The way I look at it, they can't all be David Starkey's, nor should they be! Enjoy the show.
            Hi

            Yes his father-in-laws stately pile is but 6miles from my house, or 8miles if you include his driveway

            I don't doubt his intelligence and its obvious that he has to work within the remit of the programme. However I question his aptitude & expertise on he subjects he presents. Yes he has experts to interview, but at times he seems to pass over the obvious more interesting questions to ask, in favour of the banal or vanilla line of questioning.

            Snow is often measured or mentioned in the same bracket as an earlier history presenter Michael Wood, though he is no Michael Wood http://en.wikipedia.org/wiki/Michael_Wood_(historian)
            Wood in his earlier days was also the darling of BBC History programmes, but he fell out with the BBC in part, when he wanted more depth to the shows he was presenting. Thankfully he's still going and doing shows of great interest but also with the depth he wanted earlier in his career. Now maybe Snow wants the same, or needs the same, a Military History series of 8-12shows, rather than a coffee table 2-4 format that he fronts at present.

            Yes variety is a good thing, but at present the variety is concentrated at the lower end of the educational/TV military history spectrum.

            Regards
            "You have enemies? Good. That means you've stood up for something, sometime in your life." Churchill

            "I'm no reactionary.Christ on the Mountain! I'm as idealistic as Hell" Eisenhower

            Comment


            • #7
              Gents,

              I don't think we're really all that far apart here, I'm just willing to accept the glass as being half-full rather than half-empty. I wasn't overly impressed with Dan Snow in the shows he did with his father, but I have to confess my attitude changed when I caught "Explosion, 1812" earlier this summer. The show was typical Snow, but it featured a personal favourite, Pulitzer Prize winning author/historian Alan Taylor from Cal as an expert, as well as Andy Robertshaw at Fort York i.e. Toronto. Despite going off on some tangents, they did get some things right, I'd never seen Taylor on television before, and Robertshaw's always entertaining.
              "I am Groot"
              - Groot

              Comment


              • #8
                I'm with Denis on this. Given a choice between most Military Channel shows (or History Channel shows) and a two-hour in-depth panel discussion, generally I'd choose the latter. But the choice that exists is really between a Military Channel show and a laugh-track sitcom or cartoon, since the audience for the two-hour panel talk about the logistics of the Allied fall 1944 advance realistically isn't, generally, going to be large enough to support airtime. I'll reluctantly take half a loaf as better than no loaf.
                "There are only two professions in the world in which the amateur excels the professional. One, military strategy, and, two, prostitution."
                -- Maj. Gen. Dwight D. Eisenhower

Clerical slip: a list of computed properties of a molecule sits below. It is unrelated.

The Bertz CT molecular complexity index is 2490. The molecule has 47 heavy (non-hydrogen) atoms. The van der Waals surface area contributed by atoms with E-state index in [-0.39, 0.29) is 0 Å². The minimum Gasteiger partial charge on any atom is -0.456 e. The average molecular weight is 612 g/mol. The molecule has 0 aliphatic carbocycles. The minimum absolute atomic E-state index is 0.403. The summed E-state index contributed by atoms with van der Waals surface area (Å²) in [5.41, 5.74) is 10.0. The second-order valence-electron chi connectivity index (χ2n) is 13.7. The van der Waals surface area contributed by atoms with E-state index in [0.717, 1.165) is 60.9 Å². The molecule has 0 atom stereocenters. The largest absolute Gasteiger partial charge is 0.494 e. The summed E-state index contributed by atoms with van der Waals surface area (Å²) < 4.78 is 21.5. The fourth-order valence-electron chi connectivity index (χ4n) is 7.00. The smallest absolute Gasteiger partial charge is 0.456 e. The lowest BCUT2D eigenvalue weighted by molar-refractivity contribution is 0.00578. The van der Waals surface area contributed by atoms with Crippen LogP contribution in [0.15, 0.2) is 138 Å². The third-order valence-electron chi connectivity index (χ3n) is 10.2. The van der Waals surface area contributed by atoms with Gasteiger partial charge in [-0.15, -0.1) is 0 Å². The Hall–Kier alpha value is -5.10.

(Avatar: Commodore Edwin Ward Moore, Republic of Texas Navy)

                Comment


                • #9
                  Just an aside. For our non British brethren, Dan Snow's Great Grandfather was a Corps commander on the western front

                  http://en.wikipedia.org/wiki/Thomas_D%27Oyly_Snow

                  Paul
                  ‘Tis said his form is tiny, yet
                  All human ills he can subdue,
                  Or with a bauble or medal
                  Can win mans heart for you;
                  And many a blessing know to stew
                  To make a megloamaniac bright;
                  Give honour to the dainty Corse,
                  The Pixie is a little shite.

                  Comment


                  • #10
                    Originally posted by Marmat View Post
                    - and he has a pretty good pedigree (he's a great-great grandson of David Lloyd George, on his mother's side).

                    His Canadian half (mother is Ann McMillan, CBC London Bu. Chief)

                    ...
                    Interesting, another descendant of DLG is Margaret MacMillan, author of 'Paris 1919'.

                    I checked btw and it should be Ann MacMillan at the CBC.

                    Comment


                    • #11
                      Originally posted by Dibble201Bty View Post
                      Just an aside. For our non British brethren, Dan Snow's Great Grandfather was a Corps commander on the western front

                      http://en.wikipedia.org/wiki/Thomas_D%27Oyly_Snow

                      Paul
                      Snow was the one who blasted Currie for not being up front with his battalion. Currie was in the rear trying to find men to plug up the holes in the line.

                      Comment


                      • #12
                        Originally posted by Jon Jordan View Post
                        I'm with Denis on this. Given a choice between most Military Channel shows (or History Channel shows) and a two-hour in-depth panel discussion, generally I'd choose the latter. But the choice that exists is really between a Military Channel show and a laugh-track sitcom or cartoon, since the audience for the two-hour panel talk about the logistics of the Allied fall 1944 advance realistically isn't, generally, going to be large enough to support airtime. I'll reluctantly take half a loaf as better than no loaf.